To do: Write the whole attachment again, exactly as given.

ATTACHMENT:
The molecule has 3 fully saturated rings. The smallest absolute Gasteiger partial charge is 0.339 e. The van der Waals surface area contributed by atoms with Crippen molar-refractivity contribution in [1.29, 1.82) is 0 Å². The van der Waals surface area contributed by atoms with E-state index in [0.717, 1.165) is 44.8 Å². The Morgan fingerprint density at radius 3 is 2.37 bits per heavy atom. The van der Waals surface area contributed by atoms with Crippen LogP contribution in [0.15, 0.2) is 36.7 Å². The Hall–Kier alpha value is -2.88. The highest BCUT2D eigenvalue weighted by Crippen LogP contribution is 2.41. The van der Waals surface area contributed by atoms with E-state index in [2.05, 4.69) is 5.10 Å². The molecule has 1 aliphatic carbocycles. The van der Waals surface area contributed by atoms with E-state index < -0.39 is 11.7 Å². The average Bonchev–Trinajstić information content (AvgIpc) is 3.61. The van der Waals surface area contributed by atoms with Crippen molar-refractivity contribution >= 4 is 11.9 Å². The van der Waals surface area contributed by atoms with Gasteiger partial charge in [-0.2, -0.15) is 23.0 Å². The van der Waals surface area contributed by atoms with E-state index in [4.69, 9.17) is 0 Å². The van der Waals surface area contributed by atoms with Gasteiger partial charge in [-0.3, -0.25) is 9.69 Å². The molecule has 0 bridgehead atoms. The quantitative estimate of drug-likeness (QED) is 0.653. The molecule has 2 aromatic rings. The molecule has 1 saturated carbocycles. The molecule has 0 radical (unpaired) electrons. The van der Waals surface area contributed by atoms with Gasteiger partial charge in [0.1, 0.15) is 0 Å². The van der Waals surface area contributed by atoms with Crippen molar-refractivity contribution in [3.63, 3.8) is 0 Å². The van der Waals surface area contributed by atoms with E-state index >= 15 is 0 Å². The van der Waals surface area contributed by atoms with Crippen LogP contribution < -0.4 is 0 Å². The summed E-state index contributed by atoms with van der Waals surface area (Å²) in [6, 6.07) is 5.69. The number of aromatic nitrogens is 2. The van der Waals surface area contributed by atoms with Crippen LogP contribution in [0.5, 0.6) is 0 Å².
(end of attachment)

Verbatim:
The molecule has 3 fully saturated rings. The smallest absolute Gasteiger partial charge is 0.339 e. The van der Waals surface area contributed by atoms with Crippen molar-refractivity contribution in [1.29, 1.82) is 0 Å². The van der Waals surface area contributed by atoms with E-state index in [0.717, 1.165) is 44.8 Å². The Morgan fingerprint density at radius 3 is 2.37 bits per heavy atom. The van der Waals surface area contributed by atoms with Crippen LogP contribution in [0.15, 0.2) is 36.7 Å². The Hall–Kier alpha value is -2.88. The highest BCUT2D eigenvalue weighted by Crippen LogP contribution is 2.41. The van der Waals surface area contributed by atoms with E-state index in [2.05, 4.69) is 5.10 Å². The molecule has 1 aliphatic carbocycles. The van der Waals surface area contributed by atoms with E-state index < -0.39 is 11.7 Å². The average Bonchev–Trinajstić information content (AvgIpc) is 3.61. The van der Waals surface area contributed by atoms with Crippen molar-refractivity contribution >= 4 is 11.9 Å². The van der Waals surface area contributed by atoms with Gasteiger partial charge in [-0.2, -0.15) is 23.0 Å². The van der Waals surface area contributed by atoms with E-state index in [4.69, 9.17) is 0 Å². The van der Waals surface area contributed by atoms with Gasteiger partial charge in [-0.3, -0.25) is 9.69 Å². The molecule has 0 bridgehead atoms. The quantitative estimate of drug-likeness (QED) is 0.653. The molecule has 2 aromatic rings. The molecule has 1 saturated carbocycles. The molecule has 0 radical (unpaired) electrons. The van der Waals surface area contributed by atoms with Gasteiger partial charge in [0.1, 0.15) is 0 Å². The van der Waals surface area contributed by atoms with Crippen molar-refractivity contribution in [3.63, 3.8) is 0 Å². The van der Waals surface area contributed by atoms with E-state index >= 15 is 0 Å². The van der Waals surface area contributed by atoms with Crippen LogP contribution < -0.4 is 0 Å². The summed E-state index contributed by atoms with van der Waals surface area (Å²) in [6, 6.07) is 5.69. The number of aromatic nitrogens is 2. The van der Waals surface area contributed by atoms with Crippen LogP contribution in [0.5, 0.6) is 0 Å².